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Flashcards in Most Frequent Java Interview Questions Deck (94)
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1
Q

Explain JDK?

A

JDK stands for Java Development Kit.

JDK is the tool necessary to compile, document, and package Java programs.

It contains JRE + development tools

2
Q

Explain JRE?

A

JRE stands for Java Runtime Environment

JRE refers to a runtime environment in which Java bytecode can be executed. It contains libraries and resources that a Java program needs to run.

3
Q

Explain JVM

A

JVM stands for Java Virtual Machine

It is a virtual machine that enables a computer to run Java program compiled to Java bytecode.

4
Q

Explain public static void main(String[] args)

A
  • public: Is an access modifier, which is used to specify who can access this method. Public means that this method will be accessible by any class.
  • static: It is a keyword in java which identifies it is class-based. main() is made static in Java so that it can be accessed without creating the instance of a class.
  • void: It is the return type of the main() method. Void means the method will not return any value.
  • main: It is the name of the method which is searched by the JVM as a startingn point for an application. It is the method where the main execution occurs.

Main it is the name of the method which is searched by the JVM as a starting point for an application. It is the method where the main execution occurs.

  • String[ ] args: It is the parameter passed to the main method
5
Q

Why is Java not 100% object-oriented?

A

Java is not 100% object-oriented because it makes use of eight primitive data types which are not objects.

6
Q

What are Java’s 8 primitive data types and their sizes?

A

boolean, byte, short, char, int, float, long, and double.

boolean 1 bit
byte 8 bit

short 16 bit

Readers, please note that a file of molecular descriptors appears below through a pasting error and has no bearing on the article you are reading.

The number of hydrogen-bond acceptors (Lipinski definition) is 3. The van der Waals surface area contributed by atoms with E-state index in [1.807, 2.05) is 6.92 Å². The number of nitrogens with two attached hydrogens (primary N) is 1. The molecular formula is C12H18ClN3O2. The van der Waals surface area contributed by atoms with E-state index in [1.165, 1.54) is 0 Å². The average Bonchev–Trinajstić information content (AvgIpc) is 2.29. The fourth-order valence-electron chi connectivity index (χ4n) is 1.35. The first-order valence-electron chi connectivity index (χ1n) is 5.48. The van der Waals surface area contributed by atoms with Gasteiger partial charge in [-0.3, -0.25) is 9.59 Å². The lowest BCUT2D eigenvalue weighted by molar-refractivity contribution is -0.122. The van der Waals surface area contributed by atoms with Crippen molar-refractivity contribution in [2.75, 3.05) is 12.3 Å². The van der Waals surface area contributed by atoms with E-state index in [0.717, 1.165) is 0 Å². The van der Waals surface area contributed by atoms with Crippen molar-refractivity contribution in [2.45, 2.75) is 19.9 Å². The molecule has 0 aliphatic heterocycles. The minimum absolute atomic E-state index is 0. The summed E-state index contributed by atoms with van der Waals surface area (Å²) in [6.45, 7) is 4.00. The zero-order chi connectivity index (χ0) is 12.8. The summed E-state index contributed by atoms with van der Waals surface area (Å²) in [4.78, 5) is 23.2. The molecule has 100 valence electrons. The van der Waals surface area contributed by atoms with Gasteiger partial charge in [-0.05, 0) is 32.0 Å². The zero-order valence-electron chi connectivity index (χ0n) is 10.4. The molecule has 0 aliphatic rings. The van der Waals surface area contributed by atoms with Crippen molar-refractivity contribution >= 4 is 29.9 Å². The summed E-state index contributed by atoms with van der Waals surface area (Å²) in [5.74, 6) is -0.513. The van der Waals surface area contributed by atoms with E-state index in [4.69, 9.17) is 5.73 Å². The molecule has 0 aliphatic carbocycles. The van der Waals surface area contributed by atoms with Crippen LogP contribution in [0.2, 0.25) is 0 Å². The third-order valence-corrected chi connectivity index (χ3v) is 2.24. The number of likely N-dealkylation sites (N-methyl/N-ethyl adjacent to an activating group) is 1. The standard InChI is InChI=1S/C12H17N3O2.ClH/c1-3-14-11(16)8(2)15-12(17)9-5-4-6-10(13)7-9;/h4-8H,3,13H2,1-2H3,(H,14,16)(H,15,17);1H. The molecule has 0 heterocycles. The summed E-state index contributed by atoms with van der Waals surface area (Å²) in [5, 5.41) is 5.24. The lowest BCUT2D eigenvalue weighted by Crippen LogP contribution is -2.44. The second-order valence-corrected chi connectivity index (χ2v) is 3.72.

char 6 bit

int 32 bit
float 32 bit

long 64 bit
double 6 bit

7
Q

Why Java is platform independent?

A

Java is platform-independent because it’s compiled to Java bytecode and can run any operating system.

8
Q

What are wrapper classes in Java?

A

Wrapper classes convert Java primitives into objects. Every primitive data type has a class dedicated to it.

Since Java 5 the auto box feature was introduced.
Autoboxing is when the primitive type is automatically converted to an Object. An example is converting an int into an Integer object.

Unboxing is the opposite of autoboxing, where the object is converted back to a primitive type. An example, converting a Long object into a long primitive type.

9
Q

What are constructors in Java?

A

In Java, constructors refer to a block of code that is used to initialize an object.

It must have the same name as the class, and it has no return type. It’s also automatically called when an object is created.

There are 2 types of constructors:

  • Default constructor: In Java, the default constructor does not take any inputs.
  • Parameterized Constructor: This constructor is able to initialize the object with provided values.
10
Q

What is a singleton class in Java and how can we make a class singleton?

A

Singleton class is a class whose only one instance can be created at any given time, in one JVM.

A class can be made singleton by making its constructor private.

11
Q

What is the difference between equals() and == (equal operator) in Java?

A

The equals operator and the equals() method are used in Java to compare two objects.

The == (equal operator) compares the memory location of two objects.

The equals() method compares the VALUE of both objects.

12
Q

What are access modifiers in Java?

A